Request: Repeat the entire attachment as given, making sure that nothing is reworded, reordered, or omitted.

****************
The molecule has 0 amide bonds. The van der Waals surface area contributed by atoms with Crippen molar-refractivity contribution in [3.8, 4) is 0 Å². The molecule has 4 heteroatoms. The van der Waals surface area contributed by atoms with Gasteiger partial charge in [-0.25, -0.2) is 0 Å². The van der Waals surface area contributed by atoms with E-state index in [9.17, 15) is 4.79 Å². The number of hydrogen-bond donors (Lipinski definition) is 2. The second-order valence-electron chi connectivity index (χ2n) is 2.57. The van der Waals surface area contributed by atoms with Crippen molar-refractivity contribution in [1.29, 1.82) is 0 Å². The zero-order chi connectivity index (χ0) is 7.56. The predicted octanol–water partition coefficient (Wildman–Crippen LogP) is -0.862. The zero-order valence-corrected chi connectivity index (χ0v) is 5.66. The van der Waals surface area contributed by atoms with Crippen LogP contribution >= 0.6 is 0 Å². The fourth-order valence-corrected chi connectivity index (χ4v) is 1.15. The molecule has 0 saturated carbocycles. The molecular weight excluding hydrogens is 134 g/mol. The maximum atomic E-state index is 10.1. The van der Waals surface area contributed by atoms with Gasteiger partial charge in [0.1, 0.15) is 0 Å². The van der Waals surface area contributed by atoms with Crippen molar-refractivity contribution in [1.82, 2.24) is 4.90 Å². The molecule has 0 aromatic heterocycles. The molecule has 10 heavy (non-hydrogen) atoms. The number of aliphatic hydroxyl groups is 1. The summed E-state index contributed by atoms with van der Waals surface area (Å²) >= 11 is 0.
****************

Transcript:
The molecule has 0 amide bonds. The van der Waals surface area contributed by atoms with Crippen molar-refractivity contribution in [3.8, 4) is 0 Å². The molecule has 4 heteroatoms. The van der Waals surface area contributed by atoms with Gasteiger partial charge in [-0.25, -0.2) is 0 Å². The van der Waals surface area contributed by atoms with E-state index in [9.17, 15) is 4.79 Å². The number of hydrogen-bond donors (Lipinski definition) is 2. The second-order valence-electron chi connectivity index (χ2n) is 2.57. The van der Waals surface area contributed by atoms with Crippen molar-refractivity contribution in [1.29, 1.82) is 0 Å². The zero-order chi connectivity index (χ0) is 7.56. The predicted octanol–water partition coefficient (Wildman–Crippen LogP) is -0.862. The zero-order valence-corrected chi connectivity index (χ0v) is 5.66. The van der Waals surface area contributed by atoms with Crippen LogP contribution >= 0.6 is 0 Å². The fourth-order valence-corrected chi connectivity index (χ4v) is 1.15. The molecule has 0 saturated carbocycles. The molecular weight excluding hydrogens is 134 g/mol. The maximum atomic E-state index is 10.1. The van der Waals surface area contributed by atoms with Gasteiger partial charge in [0.1, 0.15) is 0 Å². The van der Waals surface area contributed by atoms with Crippen molar-refractivity contribution in [1.82, 2.24) is 4.90 Å². The molecule has 0 aromatic heterocycles. The molecule has 10 heavy (non-hydrogen) atoms. The number of aliphatic hydroxyl groups is 1. The summed E-state index contributed by atoms with van der Waals surface area (Å²) >= 11 is 0.